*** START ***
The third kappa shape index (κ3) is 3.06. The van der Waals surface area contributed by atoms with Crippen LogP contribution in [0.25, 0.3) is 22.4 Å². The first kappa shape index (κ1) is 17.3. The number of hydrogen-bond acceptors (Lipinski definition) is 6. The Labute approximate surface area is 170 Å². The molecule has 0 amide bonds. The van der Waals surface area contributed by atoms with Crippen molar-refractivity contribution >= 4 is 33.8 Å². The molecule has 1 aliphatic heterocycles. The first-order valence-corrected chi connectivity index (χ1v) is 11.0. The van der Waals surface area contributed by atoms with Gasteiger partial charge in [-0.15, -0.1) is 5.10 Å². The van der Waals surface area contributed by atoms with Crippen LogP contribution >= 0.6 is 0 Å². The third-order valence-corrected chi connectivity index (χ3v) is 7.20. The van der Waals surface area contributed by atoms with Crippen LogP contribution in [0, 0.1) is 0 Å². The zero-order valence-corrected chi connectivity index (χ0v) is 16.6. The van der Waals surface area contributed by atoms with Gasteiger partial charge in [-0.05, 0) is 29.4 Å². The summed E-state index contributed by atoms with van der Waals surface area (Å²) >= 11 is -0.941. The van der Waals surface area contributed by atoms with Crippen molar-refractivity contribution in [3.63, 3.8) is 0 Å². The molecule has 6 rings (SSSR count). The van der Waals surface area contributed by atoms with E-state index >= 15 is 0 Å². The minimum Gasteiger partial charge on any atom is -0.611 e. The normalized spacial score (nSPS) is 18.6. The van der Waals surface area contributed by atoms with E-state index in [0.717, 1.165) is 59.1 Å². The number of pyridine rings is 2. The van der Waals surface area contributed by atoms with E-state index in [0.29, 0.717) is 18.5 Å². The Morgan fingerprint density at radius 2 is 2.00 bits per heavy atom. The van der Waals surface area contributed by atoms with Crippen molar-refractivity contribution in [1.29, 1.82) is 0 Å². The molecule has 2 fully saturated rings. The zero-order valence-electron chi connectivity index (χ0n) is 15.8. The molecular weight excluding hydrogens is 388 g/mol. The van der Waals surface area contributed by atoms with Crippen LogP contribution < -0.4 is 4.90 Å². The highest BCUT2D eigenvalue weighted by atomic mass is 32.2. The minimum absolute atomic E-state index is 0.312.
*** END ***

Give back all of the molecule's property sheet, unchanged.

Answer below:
The third kappa shape index (κ3) is 3.06. The van der Waals surface area contributed by atoms with Crippen LogP contribution in [0.25, 0.3) is 22.4 Å². The first kappa shape index (κ1) is 17.3. The number of hydrogen-bond acceptors (Lipinski definition) is 6. The Labute approximate surface area is 170 Å². The molecule has 0 amide bonds. The van der Waals surface area contributed by atoms with Crippen molar-refractivity contribution >= 4 is 33.8 Å². The molecule has 1 aliphatic heterocycles. The first-order valence-corrected chi connectivity index (χ1v) is 11.0. The van der Waals surface area contributed by atoms with Gasteiger partial charge in [-0.15, -0.1) is 5.10 Å². The van der Waals surface area contributed by atoms with Crippen LogP contribution >= 0.6 is 0 Å². The third-order valence-corrected chi connectivity index (χ3v) is 7.20. The van der Waals surface area contributed by atoms with Crippen LogP contribution in [0, 0.1) is 0 Å². The zero-order valence-corrected chi connectivity index (χ0v) is 16.6. The van der Waals surface area contributed by atoms with Gasteiger partial charge in [-0.05, 0) is 29.4 Å². The summed E-state index contributed by atoms with van der Waals surface area (Å²) >= 11 is -0.941. The van der Waals surface area contributed by atoms with Crippen molar-refractivity contribution in [3.63, 3.8) is 0 Å². The molecule has 6 rings (SSSR count). The van der Waals surface area contributed by atoms with E-state index >= 15 is 0 Å². The minimum Gasteiger partial charge on any atom is -0.611 e. The normalized spacial score (nSPS) is 18.6. The van der Waals surface area contributed by atoms with E-state index in [0.717, 1.165) is 59.1 Å². The number of pyridine rings is 2. The van der Waals surface area contributed by atoms with E-state index in [0.29, 0.717) is 18.5 Å². The Morgan fingerprint density at radius 2 is 2.00 bits per heavy atom. The van der Waals surface area contributed by atoms with Crippen molar-refractivity contribution in [1.29, 1.82) is 0 Å². The molecule has 2 fully saturated rings. The zero-order valence-electron chi connectivity index (χ0n) is 15.8. The molecular weight excluding hydrogens is 388 g/mol. The van der Waals surface area contributed by atoms with Crippen LogP contribution < -0.4 is 4.90 Å². The highest BCUT2D eigenvalue weighted by atomic mass is 32.2. The minimum absolute atomic E-state index is 0.312.